Dennis Tueart says Sunday’s Carabao Cup final can provide Pep Guardiola’s Manchester City with a platform for further success.
A competition which holds fond memories for the former Blue – he famously scored the winner in the 1976 final – Tueart believes the League Cup’s status as the first available silverware within a season gives it greater significance.
And with Guardiola yet to taste success in England, the 68-year-old feels the impact of lifting the trophy could be invaluable as City continue to fight on three fronts.
“The League Cup is a big trophy in the calendar,” Tueart told the English Football League.
“It comes first, so it’s the first trophy teams can win in the course of a season and this is a chance for Pep to win his first trophy being a coach at Manchester City.
“So, it has an awful lot of significance. It’s the first in the list and, hopefully, there’ll be a bit more.”
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The flying winger, who scored 109 goals in the sky blue shirt, Tueart is particularly appreciative of the abundance of attacking talent in the current City squad.
But for him, attitude is just as important as ability and the man who enjoyed two spells at Maine Road believes the emphasis Guardiola has placed on workrate gives his side the edge against Arsenal.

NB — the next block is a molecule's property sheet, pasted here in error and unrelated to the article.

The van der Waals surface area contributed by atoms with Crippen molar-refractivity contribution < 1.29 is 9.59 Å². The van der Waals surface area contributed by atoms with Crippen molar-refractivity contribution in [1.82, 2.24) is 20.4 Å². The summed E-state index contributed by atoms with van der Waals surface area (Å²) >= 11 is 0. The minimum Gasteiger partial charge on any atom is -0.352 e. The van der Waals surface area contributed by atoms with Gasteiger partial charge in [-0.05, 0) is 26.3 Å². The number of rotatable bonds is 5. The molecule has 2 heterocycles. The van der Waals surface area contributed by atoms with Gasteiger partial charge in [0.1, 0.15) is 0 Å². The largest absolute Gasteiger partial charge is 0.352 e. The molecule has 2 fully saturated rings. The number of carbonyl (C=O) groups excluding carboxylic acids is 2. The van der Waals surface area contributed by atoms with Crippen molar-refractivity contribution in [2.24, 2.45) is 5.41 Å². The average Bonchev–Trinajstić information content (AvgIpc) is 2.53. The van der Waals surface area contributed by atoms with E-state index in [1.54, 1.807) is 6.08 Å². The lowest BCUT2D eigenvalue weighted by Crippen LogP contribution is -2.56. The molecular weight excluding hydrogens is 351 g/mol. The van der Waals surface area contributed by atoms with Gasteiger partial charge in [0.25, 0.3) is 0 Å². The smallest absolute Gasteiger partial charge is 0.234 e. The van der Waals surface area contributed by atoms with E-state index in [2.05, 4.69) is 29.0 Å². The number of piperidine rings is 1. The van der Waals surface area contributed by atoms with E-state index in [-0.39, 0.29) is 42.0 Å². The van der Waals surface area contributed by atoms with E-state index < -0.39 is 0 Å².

“What I like about it (the squad), is that it’s intense,” he said.
“It’s got pace, it’s got tempo, it’s got balance, which I always think is very important. And it’s also got desire.
“You’ve got the desire of Aguero to get goals, the desire of Sterling to get goals, of De Bruyne to get goals and assists, and the things that happen in the final third are really unique to this team.
“Arsenal will look to control the ball because that’s the way they play; they like to have a lot of possession.
“But I think we’ve just got too much in the last third of the field and I think we’ll win it.”
And as far as winning at Wembley goes, it doesn’t get much better than it did for the then 26-year-old, who scored a sublime overhead kick to secure victory at the expense of the team who released him as a teenager.
“It was a special occasion because I’d been a Newcastle supporter all my schooldays and played for them at schoolboy level,” remembers Tueart.
“There were four elements. It was against my hometown team. It’s a major trophy for your club, your supporters and teammates.
“I managed to score the winning goal at Wembley and in spectacular fashion, so all those elements made it a special occasion.”